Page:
First there were skinny jeans. Now there are jeggings, a combination of leggings and jeans, and there are all sorts of variations thereof: legging jeans, ultra skinny jeans, and just plain leggings. And, if you’re a fashionista, you know, it’s not just a trend, it’s your freakin’ obligation to wear these things and suffer for the sake of beauty. Thus, more and more, we will be hearing the excuse, “My jeans are too tight.”
We’re in California as I write this and, greatly relieved the Mayans were wrong about December 21st, went with my husband’s sister and our two nieces to the Monterey Bay Aquarium. At the 3 o’clock penguin feeding, we found the tank surrounded by little people, noses pressed to the glass; other folks surrounded them in an eager mass. An aquarium employee with a mic addressed everyone:
“Take three steps back, then sit down on the tile. If you want to stand, please stand in the back so everyone can see.”
People did as she said and miraculously, the tank was suddenly visible.
“I love California,” I thought. “People are so cooperative.”
Strangely enough, my sister-in-law and I had just had a conversation about those annoying adults who put their own selfish needs ahead of those of kids. You know the type: You’re at a puppet show, let’s say, and these adults will sit right in the front row, despite the fact that they are six feet tall and their torsos are three-quarters the length of their bodies. There’ll be thirty-six little kids clustered behind them, weeping because they can’t get a glimpse of Punch and Judy, but these adults will remain strangely oblivious. They seem to feel their twelve-year-old twins are in desperate need of their company and won’t survive the puppet show without them, so there they remain, wearing ridiculously tall hats or puffy jackets that obscure the view of those behind them as much as humanly possible.
As if to illustrate this, I noticed as we were waiting for the feeding to begin that the little girl beside me (who was seven or eight, I’d guess) was blocked by a rather tall woman who had decided to kneel rather than sit. The hub-sand and I exchanged the look in lieu of saying, “What kind of a fuckin’ fuckwad…?”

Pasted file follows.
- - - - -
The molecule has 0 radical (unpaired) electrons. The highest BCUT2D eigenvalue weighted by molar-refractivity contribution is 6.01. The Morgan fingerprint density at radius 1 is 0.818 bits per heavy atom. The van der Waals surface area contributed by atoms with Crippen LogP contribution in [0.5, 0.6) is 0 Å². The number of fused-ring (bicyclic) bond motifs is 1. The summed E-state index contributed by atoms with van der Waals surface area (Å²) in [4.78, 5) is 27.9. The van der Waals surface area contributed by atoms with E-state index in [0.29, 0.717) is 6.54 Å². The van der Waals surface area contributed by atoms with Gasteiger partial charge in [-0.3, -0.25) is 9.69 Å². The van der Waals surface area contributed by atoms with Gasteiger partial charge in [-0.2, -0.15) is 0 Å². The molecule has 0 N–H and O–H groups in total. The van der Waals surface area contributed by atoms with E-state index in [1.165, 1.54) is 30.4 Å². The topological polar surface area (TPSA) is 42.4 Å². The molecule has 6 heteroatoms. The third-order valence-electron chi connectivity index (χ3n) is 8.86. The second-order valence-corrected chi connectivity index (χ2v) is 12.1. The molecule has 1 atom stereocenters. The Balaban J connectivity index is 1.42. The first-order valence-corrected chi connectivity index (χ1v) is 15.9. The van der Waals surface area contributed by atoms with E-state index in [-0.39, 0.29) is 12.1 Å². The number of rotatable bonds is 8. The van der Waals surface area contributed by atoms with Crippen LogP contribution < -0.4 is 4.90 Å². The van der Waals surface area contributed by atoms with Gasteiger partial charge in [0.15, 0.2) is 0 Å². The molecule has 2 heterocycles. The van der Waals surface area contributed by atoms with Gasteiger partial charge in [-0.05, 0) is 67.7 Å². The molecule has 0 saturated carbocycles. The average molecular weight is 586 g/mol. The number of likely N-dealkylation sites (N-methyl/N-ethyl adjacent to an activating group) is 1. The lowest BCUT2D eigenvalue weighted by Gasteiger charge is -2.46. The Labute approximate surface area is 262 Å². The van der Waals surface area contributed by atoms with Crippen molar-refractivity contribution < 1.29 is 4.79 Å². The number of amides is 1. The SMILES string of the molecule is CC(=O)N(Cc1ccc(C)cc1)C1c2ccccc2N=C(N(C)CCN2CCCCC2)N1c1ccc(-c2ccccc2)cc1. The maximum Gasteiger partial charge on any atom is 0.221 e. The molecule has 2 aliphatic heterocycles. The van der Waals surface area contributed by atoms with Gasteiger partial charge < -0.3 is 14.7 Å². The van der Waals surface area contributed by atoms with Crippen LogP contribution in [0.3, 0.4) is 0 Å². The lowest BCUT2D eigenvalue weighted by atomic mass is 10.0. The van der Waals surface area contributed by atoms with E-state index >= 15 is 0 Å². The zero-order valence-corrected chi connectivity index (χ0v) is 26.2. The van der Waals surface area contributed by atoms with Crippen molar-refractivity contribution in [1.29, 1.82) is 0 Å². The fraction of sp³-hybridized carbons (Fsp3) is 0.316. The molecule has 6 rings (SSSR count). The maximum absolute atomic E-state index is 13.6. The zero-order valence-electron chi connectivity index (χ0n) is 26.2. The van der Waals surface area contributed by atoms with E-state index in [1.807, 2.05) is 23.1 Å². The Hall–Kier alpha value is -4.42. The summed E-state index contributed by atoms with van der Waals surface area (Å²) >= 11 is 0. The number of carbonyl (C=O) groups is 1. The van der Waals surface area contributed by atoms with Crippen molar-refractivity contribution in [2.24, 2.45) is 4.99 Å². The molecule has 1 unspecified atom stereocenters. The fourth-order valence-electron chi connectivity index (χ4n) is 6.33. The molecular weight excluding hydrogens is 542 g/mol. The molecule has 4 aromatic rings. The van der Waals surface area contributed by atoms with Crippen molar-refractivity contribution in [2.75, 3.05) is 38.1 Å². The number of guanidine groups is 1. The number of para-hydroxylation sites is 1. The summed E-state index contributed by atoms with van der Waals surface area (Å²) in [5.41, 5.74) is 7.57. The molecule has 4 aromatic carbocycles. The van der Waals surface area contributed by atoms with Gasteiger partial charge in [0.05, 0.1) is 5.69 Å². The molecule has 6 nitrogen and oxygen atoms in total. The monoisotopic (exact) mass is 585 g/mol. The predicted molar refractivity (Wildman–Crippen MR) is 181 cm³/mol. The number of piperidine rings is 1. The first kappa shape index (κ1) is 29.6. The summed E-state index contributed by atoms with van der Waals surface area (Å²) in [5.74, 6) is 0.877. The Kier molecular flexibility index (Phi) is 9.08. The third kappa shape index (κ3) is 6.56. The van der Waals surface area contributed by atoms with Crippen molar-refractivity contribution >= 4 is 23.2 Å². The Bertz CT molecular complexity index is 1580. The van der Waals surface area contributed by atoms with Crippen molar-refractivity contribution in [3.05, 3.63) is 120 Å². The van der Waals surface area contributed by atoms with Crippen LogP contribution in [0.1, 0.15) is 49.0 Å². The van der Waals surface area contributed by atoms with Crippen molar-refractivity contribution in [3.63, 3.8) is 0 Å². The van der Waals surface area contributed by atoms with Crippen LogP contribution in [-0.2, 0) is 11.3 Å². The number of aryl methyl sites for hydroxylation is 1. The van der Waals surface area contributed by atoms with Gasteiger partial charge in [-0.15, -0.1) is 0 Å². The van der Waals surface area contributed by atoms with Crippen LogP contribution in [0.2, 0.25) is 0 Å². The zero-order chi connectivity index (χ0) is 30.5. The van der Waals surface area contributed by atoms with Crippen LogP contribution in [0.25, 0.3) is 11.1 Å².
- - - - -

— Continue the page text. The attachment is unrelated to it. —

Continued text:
And I could not help myself. I addressed her. “Excuse me,” I said. She didn’t respond. “Excuse me.” Nothing. I tapped her on the shoulder. I tapped her again. The woman in front of her gestured to her to turn around. Finally, she did.
“Would you please sit down? There’s a little girl behind you who can’t see.”
I’m sorry, but it’s hard to ignore a request like that. You are blocking a little girl’s view of a freakin’ penguin feeding. Could you possibly find it within your cold, dead heart to get the fuck out of her way? I mean, there are hardened criminals who would gleefully scoot aside, uttering heartfelt apologies.
But no. This woman was not going to comply. Her reason?
“My jeans are too tight.”
She was not, I assure you, being facetious or ironic. She was utterly, utterly serious.
“If you can’t sit down,” I said, as sincerely as I could manage, “you can stand in the back.”
“I would enjoy this more without all the recriminations,” she told me.
People, this is merely the beginning. We’ll be seeing a lot more of this. From all walks of life and in all sorts of situations.
Expect your children to snatch it up.
“I can’t do my homework/chores. My jeans are too tight.”
Republicans in Congress: “We can’t negotiate with the President. Our jeans are too tight.”
Your local barrista: “No, I can’t get you that low-fat half-caf mocha. My jeans are too tight. Come back in an hour.”
It’ll come up as an excuse for driving above the speed limit, for running red lights, for basically not doing whatever one should do and/or doing what one shouldn’t be doing.
Forget Stand Your Ground. Tight jeans will trump it. Tight jeans will become the Twinkie Defense of the 2010s, now that Hostess has gone bankrupt and skinny jeans have become ubiquitous. And let’s be clear: this nation is on the road to becoming a land of the skinny-jeaned privileged versus the rest of us, skinny-jeanless and forced to follow the rules.
It won’t be pretty, people. Prepare yourself.